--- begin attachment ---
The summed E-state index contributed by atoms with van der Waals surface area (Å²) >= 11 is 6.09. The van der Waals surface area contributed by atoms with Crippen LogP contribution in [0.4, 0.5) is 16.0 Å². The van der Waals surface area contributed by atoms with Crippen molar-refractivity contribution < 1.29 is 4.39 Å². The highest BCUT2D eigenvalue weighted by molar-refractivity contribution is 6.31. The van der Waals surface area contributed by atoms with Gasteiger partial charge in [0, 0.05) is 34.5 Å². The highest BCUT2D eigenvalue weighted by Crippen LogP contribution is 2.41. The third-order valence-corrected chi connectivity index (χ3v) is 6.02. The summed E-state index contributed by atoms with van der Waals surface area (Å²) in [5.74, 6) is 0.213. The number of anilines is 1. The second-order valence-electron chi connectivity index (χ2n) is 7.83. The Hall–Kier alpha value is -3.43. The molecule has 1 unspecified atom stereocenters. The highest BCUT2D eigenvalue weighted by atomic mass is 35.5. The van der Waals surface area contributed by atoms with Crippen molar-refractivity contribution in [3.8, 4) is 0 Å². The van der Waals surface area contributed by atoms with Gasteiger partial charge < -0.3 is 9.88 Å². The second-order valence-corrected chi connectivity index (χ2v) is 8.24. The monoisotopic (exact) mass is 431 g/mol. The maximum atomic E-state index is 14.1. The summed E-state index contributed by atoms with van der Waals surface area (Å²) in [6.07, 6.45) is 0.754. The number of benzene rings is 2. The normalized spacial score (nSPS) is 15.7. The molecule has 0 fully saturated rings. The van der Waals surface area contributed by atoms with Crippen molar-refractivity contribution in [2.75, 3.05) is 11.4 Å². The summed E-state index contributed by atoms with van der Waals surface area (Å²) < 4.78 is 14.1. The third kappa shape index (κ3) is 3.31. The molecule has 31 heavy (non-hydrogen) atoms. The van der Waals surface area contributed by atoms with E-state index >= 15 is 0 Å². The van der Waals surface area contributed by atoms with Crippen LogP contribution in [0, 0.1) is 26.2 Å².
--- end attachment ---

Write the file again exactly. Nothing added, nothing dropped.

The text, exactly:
The summed E-state index contributed by atoms with van der Waals surface area (Å²) >= 11 is 6.09. The van der Waals surface area contributed by atoms with Crippen LogP contribution in [0.4, 0.5) is 16.0 Å². The van der Waals surface area contributed by atoms with Crippen molar-refractivity contribution < 1.29 is 4.39 Å². The highest BCUT2D eigenvalue weighted by molar-refractivity contribution is 6.31. The van der Waals surface area contributed by atoms with Gasteiger partial charge in [0, 0.05) is 34.5 Å². The highest BCUT2D eigenvalue weighted by Crippen LogP contribution is 2.41. The third-order valence-corrected chi connectivity index (χ3v) is 6.02. The summed E-state index contributed by atoms with van der Waals surface area (Å²) in [5.74, 6) is 0.213. The number of anilines is 1. The second-order valence-electron chi connectivity index (χ2n) is 7.83. The Hall–Kier alpha value is -3.43. The molecule has 1 unspecified atom stereocenters. The highest BCUT2D eigenvalue weighted by atomic mass is 35.5. The van der Waals surface area contributed by atoms with Crippen molar-refractivity contribution in [3.8, 4) is 0 Å². The van der Waals surface area contributed by atoms with Gasteiger partial charge < -0.3 is 9.88 Å². The second-order valence-corrected chi connectivity index (χ2v) is 8.24. The monoisotopic (exact) mass is 431 g/mol. The maximum atomic E-state index is 14.1. The summed E-state index contributed by atoms with van der Waals surface area (Å²) in [6.07, 6.45) is 0.754. The number of benzene rings is 2. The normalized spacial score (nSPS) is 15.7. The molecule has 0 fully saturated rings. The van der Waals surface area contributed by atoms with Crippen molar-refractivity contribution in [2.75, 3.05) is 11.4 Å². The summed E-state index contributed by atoms with van der Waals surface area (Å²) < 4.78 is 14.1. The third kappa shape index (κ3) is 3.31. The molecule has 31 heavy (non-hydrogen) atoms. The van der Waals surface area contributed by atoms with E-state index >= 15 is 0 Å². The van der Waals surface area contributed by atoms with Crippen LogP contribution in [0, 0.1) is 26.2 Å².